Richard Nixon: Not a Conservative

Article excerpt

What does Richard M. Nixon (RIP) mean to conservatives? Why do we freeze into a defensive clench when he is attacked? It certainly isn't because he was one of us. The 37th president of the United States was not a conservative.

A conservative would not have expanded the welfare state programs that had been created by his predecessor, Lyndon Johnson.

A conservative would have sought to reduce the scope of federal power, not increase it by creating whole new agencies with huge staffs, budgets and regulations like the Environmental Protection Agency.

A conservative would never have dreamed of imposing wage and price controls, thus violating a sacred tenet of conservatism - that central planning and control of an economy are always a disaster. (As soon as controls were lifted, inflation roared right back as prices assumed their correct places in the market economy.)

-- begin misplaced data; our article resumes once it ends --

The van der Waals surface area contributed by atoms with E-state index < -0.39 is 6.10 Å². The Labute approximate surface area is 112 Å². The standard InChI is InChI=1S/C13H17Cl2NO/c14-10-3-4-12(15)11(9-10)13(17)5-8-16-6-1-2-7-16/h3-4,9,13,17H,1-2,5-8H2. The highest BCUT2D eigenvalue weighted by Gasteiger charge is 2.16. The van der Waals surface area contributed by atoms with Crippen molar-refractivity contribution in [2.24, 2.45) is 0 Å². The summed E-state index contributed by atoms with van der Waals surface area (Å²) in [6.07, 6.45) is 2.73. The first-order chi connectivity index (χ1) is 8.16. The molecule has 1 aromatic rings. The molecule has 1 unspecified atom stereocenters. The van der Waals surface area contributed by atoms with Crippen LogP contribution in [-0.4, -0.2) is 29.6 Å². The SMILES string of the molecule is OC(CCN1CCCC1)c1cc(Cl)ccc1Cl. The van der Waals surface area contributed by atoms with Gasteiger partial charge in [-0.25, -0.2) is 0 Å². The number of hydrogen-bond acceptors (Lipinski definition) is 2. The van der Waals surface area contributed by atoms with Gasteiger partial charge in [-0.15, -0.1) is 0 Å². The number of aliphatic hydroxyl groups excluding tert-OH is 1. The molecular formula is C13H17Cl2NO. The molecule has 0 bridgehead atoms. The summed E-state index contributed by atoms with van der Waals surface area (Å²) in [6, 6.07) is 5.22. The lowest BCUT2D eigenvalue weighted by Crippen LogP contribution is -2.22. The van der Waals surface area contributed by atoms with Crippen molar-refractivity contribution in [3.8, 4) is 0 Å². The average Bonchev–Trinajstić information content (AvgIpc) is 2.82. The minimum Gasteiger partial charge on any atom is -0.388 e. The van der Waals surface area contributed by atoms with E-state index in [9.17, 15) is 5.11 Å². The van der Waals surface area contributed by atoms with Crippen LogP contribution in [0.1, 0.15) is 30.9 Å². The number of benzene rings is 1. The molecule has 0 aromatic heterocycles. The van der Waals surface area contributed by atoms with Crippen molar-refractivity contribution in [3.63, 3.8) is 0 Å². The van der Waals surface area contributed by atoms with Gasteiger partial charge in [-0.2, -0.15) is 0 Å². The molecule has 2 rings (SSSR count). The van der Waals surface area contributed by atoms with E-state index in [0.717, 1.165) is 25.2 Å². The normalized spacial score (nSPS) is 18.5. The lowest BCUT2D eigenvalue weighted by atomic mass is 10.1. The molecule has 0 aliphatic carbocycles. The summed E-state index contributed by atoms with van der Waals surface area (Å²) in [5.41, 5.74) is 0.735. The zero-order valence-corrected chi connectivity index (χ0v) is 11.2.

Nor would a conservative have taken the United States off the gold standard.

Most famously, and least conservatively, Nixon was the author of the policy of detente with the Soviet Union. (The opening to China was an unrelated policy - and sound strategy.)

The summits, handshakes and weapons treaties detente produced were huge hits with the press and public worldwide. But detente was actually a failure. If it was intended to produce a more pacific Soviet Union, it did the reverse. The toughs who ran the Soviet Union cynically exploited America's wish for "better relations."

One feature of the detente program was huge grain credits for the Soviet Union. We sold them American grain at a discount (sponsored by the taxpayers) and even gave them credits to pay for it.

We will never know whether our generosity postponed the day when the piper would have to be paid in Russia for the failure of Soviet agriculture to feed its people. But we do know this: The Soviets insisted that the grain be shipped in Soviet ships. And we further know that the Soviets sold our grain to countries like India for a tidy profit. They weren't bad capitalists, those communists.

But the centerpieces of detente were the arms treaties: SALT I, SALT II and the Anti-Ballistic Missile Treaty. …